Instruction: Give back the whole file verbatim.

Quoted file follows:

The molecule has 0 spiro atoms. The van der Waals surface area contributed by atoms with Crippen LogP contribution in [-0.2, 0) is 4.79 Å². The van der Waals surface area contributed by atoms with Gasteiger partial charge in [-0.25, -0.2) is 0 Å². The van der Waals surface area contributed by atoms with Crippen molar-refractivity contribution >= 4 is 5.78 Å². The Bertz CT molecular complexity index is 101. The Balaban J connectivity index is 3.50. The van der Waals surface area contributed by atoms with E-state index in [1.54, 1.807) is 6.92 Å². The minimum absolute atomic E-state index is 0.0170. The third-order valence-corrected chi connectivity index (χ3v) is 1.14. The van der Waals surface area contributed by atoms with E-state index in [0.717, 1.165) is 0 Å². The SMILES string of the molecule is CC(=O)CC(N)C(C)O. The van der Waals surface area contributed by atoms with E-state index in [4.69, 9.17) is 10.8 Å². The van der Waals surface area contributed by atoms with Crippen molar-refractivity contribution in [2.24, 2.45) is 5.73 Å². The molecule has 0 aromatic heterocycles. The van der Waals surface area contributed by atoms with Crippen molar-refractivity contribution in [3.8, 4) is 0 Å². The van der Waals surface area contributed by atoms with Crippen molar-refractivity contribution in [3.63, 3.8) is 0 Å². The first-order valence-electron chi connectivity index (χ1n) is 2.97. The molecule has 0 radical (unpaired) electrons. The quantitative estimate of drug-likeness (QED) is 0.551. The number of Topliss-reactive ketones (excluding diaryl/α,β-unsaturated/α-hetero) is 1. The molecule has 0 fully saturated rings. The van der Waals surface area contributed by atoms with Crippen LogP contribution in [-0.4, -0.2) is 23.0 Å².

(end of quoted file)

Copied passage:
The molecule has 0 spiro atoms. The van der Waals surface area contributed by atoms with Crippen LogP contribution in [-0.2, 0) is 4.79 Å². The van der Waals surface area contributed by atoms with Gasteiger partial charge in [-0.25, -0.2) is 0 Å². The van der Waals surface area contributed by atoms with Crippen molar-refractivity contribution >= 4 is 5.78 Å². The Bertz CT molecular complexity index is 101. The Balaban J connectivity index is 3.50. The van der Waals surface area contributed by atoms with E-state index in [1.54, 1.807) is 6.92 Å². The minimum absolute atomic E-state index is 0.0170. The third-order valence-corrected chi connectivity index (χ3v) is 1.14. The van der Waals surface area contributed by atoms with E-state index in [0.717, 1.165) is 0 Å². The SMILES string of the molecule is CC(=O)CC(N)C(C)O. The van der Waals surface area contributed by atoms with E-state index in [4.69, 9.17) is 10.8 Å². The van der Waals surface area contributed by atoms with Crippen molar-refractivity contribution in [2.24, 2.45) is 5.73 Å². The molecule has 0 aromatic heterocycles. The van der Waals surface area contributed by atoms with Crippen molar-refractivity contribution in [3.8, 4) is 0 Å². The van der Waals surface area contributed by atoms with Crippen molar-refractivity contribution in [3.63, 3.8) is 0 Å². The first-order valence-electron chi connectivity index (χ1n) is 2.97. The molecule has 0 radical (unpaired) electrons. The quantitative estimate of drug-likeness (QED) is 0.551. The number of Topliss-reactive ketones (excluding diaryl/α,β-unsaturated/α-hetero) is 1. The molecule has 0 fully saturated rings. The van der Waals surface area contributed by atoms with Crippen LogP contribution in [-0.4, -0.2) is 23.0 Å².